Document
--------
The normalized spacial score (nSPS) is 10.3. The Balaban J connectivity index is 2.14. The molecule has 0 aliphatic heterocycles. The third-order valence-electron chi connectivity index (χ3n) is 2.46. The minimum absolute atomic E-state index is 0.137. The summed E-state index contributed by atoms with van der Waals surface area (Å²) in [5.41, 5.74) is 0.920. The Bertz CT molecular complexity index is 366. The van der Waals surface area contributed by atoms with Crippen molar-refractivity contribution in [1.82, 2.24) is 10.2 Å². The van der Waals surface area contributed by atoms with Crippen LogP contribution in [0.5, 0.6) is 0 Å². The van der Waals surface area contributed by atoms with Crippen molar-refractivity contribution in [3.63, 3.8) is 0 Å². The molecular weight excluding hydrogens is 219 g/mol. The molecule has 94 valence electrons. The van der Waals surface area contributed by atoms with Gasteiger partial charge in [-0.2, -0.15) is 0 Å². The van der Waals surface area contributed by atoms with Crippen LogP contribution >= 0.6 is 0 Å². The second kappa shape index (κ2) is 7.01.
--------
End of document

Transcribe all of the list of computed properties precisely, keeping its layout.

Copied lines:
The normalized spacial score (nSPS) is 10.3. The Balaban J connectivity index is 2.14. The molecule has 0 aliphatic heterocycles. The third-order valence-electron chi connectivity index (χ3n) is 2.46. The minimum absolute atomic E-state index is 0.137. The summed E-state index contributed by atoms with van der Waals surface area (Å²) in [5.41, 5.74) is 0.920. The Bertz CT molecular complexity index is 366. The van der Waals surface area contributed by atoms with Crippen molar-refractivity contribution in [1.82, 2.24) is 10.2 Å². The van der Waals surface area contributed by atoms with Crippen LogP contribution in [0.5, 0.6) is 0 Å². The van der Waals surface area contributed by atoms with Crippen molar-refractivity contribution in [3.63, 3.8) is 0 Å². The molecular weight excluding hydrogens is 219 g/mol. The molecule has 94 valence electrons. The van der Waals surface area contributed by atoms with Gasteiger partial charge in [-0.2, -0.15) is 0 Å². The van der Waals surface area contributed by atoms with Crippen LogP contribution >= 0.6 is 0 Å². The second kappa shape index (κ2) is 7.01.